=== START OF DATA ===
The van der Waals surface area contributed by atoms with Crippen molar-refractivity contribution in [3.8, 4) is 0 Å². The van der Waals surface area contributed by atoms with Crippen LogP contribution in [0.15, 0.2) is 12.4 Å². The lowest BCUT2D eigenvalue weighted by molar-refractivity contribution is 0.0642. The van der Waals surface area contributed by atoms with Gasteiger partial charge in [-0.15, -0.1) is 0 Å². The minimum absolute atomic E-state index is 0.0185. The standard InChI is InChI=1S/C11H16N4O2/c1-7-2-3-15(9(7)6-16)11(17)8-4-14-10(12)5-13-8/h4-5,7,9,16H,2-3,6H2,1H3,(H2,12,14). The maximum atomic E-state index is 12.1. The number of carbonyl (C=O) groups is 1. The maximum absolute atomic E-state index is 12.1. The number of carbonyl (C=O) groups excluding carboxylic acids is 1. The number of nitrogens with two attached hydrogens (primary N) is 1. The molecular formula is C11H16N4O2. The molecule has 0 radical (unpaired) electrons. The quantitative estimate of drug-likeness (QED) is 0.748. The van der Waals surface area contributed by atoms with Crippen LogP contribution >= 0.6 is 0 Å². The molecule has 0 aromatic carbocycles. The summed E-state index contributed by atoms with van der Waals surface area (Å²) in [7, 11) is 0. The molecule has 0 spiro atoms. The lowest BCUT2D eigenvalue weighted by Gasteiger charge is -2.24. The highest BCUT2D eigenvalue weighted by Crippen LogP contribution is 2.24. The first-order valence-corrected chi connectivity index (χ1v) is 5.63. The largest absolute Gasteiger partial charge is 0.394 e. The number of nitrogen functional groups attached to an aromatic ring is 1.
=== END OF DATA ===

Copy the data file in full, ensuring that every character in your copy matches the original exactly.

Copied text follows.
The van der Waals surface area contributed by atoms with Crippen molar-refractivity contribution in [3.8, 4) is 0 Å². The van der Waals surface area contributed by atoms with Crippen LogP contribution in [0.15, 0.2) is 12.4 Å². The lowest BCUT2D eigenvalue weighted by molar-refractivity contribution is 0.0642. The van der Waals surface area contributed by atoms with Gasteiger partial charge in [-0.15, -0.1) is 0 Å². The minimum absolute atomic E-state index is 0.0185. The standard InChI is InChI=1S/C11H16N4O2/c1-7-2-3-15(9(7)6-16)11(17)8-4-14-10(12)5-13-8/h4-5,7,9,16H,2-3,6H2,1H3,(H2,12,14). The maximum atomic E-state index is 12.1. The number of carbonyl (C=O) groups is 1. The maximum absolute atomic E-state index is 12.1. The number of carbonyl (C=O) groups excluding carboxylic acids is 1. The number of nitrogens with two attached hydrogens (primary N) is 1. The molecular formula is C11H16N4O2. The molecule has 0 radical (unpaired) electrons. The quantitative estimate of drug-likeness (QED) is 0.748. The van der Waals surface area contributed by atoms with Crippen LogP contribution >= 0.6 is 0 Å². The molecule has 0 aromatic carbocycles. The summed E-state index contributed by atoms with van der Waals surface area (Å²) in [7, 11) is 0. The molecule has 0 spiro atoms. The lowest BCUT2D eigenvalue weighted by Gasteiger charge is -2.24. The highest BCUT2D eigenvalue weighted by Crippen LogP contribution is 2.24. The first-order valence-corrected chi connectivity index (χ1v) is 5.63. The largest absolute Gasteiger partial charge is 0.394 e. The number of nitrogen functional groups attached to an aromatic ring is 1.